(Given to a graduating senior who presents the best research project as judged by the departmental faculty. The award commemorates the work of Hermann von Helmholtz in laying the foundation of Biomedical Engineering.)
Steven Joseph Bolger

Theo C. Pilkington Memorial Award

(Established in 1993 by the Whitaker Foundation as an endowment award in memory of  Theo C. Pilkington, founding chairman of the Department of Biomedical Engineering at Duke. The recipient is selected at the end of the junior year and the award is given in recognition of outstanding perseverance and accomplishment in the study of biomedical engineering.)
Kathleen C Apibunyopas

ASCE Outstanding Senior Prize

(Presented annually by the North Carolina Section of ASCE to a graduating civil engineering senior, or seniors, in recognition of an exceptional, positive impact on the student chapter of ASCE and scholastic record.)
Trisha Kathryn Lowe
Anna Katherine Sleeter

William Brewster Snow Environmental Engineering Award

(Established in 1979, this award is presented annually to seniors who have demonstrated academic excellence, interest, and enthusiasm in the study of environmental engineering.
Trisha Kathryn Lowe
Andrew Joseph Wood

Aubrey E. Palmer Award

(Established in 1980, this award is presented annually to a civil engineering senior in recognition of outstanding academic achievement. Selection is made by the faculty of the Department of Civil and Environmental Engineering.)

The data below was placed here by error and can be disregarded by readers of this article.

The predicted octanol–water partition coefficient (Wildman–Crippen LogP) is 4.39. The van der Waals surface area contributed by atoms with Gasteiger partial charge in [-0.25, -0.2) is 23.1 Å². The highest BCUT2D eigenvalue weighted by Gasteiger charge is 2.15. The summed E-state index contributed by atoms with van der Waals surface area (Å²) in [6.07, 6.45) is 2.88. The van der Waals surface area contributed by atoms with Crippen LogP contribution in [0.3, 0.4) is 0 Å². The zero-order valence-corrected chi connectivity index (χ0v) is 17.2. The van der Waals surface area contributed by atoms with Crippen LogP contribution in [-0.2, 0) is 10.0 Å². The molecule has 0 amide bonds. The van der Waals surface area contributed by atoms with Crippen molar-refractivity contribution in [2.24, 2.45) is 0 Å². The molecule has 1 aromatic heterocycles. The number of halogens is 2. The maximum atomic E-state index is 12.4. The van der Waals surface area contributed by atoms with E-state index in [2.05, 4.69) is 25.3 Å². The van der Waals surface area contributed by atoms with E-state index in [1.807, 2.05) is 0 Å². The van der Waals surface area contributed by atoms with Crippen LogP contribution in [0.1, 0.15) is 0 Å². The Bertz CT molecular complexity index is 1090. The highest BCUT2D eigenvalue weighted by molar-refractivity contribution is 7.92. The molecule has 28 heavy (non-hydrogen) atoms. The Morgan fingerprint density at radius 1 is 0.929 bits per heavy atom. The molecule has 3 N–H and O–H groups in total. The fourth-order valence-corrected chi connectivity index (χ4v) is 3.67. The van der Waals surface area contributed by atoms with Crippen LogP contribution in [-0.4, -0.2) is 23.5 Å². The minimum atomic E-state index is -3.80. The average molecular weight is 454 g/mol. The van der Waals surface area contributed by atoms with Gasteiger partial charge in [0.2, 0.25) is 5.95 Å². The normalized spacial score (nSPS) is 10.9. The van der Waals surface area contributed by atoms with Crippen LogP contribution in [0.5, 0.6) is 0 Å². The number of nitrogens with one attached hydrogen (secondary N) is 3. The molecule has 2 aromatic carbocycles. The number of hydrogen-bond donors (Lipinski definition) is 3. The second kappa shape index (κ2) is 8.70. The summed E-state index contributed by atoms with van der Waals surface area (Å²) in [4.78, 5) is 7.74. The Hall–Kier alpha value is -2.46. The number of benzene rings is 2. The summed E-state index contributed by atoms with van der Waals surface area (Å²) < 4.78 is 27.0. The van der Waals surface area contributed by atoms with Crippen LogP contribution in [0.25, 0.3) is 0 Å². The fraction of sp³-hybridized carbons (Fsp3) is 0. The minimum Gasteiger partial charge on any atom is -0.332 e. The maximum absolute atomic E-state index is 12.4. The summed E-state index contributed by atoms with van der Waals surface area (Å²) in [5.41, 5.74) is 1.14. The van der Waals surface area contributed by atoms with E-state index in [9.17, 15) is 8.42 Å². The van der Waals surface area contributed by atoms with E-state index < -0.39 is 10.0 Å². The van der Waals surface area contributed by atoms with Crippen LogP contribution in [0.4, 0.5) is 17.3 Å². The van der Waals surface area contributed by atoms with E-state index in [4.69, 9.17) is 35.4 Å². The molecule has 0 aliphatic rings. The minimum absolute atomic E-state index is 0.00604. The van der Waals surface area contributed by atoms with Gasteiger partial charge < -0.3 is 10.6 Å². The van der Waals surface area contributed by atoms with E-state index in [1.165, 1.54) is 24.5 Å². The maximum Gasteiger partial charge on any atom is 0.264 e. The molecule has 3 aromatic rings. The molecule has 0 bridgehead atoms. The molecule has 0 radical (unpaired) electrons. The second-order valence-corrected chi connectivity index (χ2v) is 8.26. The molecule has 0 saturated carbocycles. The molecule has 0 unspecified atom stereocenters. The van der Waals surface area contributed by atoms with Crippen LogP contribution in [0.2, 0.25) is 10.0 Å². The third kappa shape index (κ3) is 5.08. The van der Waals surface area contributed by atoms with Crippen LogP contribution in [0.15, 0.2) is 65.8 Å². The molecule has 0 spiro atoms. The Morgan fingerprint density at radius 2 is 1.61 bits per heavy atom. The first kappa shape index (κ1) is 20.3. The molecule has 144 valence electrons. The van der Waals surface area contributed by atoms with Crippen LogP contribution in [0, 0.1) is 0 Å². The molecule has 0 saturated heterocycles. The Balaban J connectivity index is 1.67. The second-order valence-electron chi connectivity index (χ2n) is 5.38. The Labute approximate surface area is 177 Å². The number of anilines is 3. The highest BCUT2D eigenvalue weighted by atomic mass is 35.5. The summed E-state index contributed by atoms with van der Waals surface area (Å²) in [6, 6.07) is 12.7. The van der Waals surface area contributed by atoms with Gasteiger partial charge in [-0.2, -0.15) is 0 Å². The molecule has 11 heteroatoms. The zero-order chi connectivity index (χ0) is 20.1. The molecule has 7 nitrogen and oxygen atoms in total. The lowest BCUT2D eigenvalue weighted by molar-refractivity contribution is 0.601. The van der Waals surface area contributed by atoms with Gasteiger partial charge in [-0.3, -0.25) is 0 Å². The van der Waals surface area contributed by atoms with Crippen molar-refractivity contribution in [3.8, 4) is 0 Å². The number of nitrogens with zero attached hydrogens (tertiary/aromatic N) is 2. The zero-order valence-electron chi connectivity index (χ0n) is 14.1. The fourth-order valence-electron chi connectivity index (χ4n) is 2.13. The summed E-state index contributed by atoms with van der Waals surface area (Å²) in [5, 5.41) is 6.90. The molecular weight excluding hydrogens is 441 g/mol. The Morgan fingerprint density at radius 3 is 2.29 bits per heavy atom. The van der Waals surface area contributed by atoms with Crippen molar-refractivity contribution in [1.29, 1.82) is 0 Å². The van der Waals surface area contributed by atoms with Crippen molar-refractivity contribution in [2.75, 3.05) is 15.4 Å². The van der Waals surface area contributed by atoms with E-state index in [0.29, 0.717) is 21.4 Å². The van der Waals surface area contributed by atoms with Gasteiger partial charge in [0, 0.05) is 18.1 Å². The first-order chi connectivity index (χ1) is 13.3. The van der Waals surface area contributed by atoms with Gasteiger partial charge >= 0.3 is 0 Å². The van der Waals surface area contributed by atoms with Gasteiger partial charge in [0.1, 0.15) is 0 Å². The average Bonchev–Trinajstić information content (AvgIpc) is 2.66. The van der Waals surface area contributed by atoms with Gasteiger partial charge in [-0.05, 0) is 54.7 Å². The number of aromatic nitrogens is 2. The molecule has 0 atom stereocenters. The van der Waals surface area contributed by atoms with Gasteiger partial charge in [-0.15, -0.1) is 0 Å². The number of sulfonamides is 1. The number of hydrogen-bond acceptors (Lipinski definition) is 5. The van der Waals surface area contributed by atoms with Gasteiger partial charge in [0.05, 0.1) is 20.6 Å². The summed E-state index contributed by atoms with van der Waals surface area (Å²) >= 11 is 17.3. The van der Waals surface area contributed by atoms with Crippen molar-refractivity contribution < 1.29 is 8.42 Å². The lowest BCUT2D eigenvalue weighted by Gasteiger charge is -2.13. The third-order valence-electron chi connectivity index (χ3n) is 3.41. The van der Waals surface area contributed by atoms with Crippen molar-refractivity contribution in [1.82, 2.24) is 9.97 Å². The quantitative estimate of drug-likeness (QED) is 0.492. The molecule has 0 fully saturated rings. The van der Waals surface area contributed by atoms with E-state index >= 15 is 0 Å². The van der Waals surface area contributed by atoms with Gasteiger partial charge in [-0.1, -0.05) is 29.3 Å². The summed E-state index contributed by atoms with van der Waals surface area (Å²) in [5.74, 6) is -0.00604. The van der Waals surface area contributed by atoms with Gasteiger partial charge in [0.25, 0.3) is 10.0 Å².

Andrew Joseph Wood

Eric I. Pas Award

(This award was established in 1998 in memory of Dr. Eric Pas, former Director of Undergraduate Studies in Civil and Environmental Engineering, and is presented to graduating civil engineering seniors judged by the faculty to have conducted the most outstanding independent study project.)
Andrew Joseph Harris
Matthew Marsh Wander

David Randall Fuller Prize for Achievement in Electrical and Computer Engineering

(Presented annually to the graduating senior who has shown the most improvement in academic performance over the first three years.)
Ralph Nathan

George Sherrerd III Memorial Award in Electrical and Computer Engineering

(Awarded annually to the senior in electrical and computer engineering who, in the opinion of the Electrical and Computer Engineering faculty, has attained the highest level of scholastic achievement in all subjects and simultaneously has rendered significant service to the school of engineering and the university at large. The award was established in 1958 by the parents of George Sherrerd III, a graduate of the Class of 1955, to recognize outstanding undergraduate scholarship.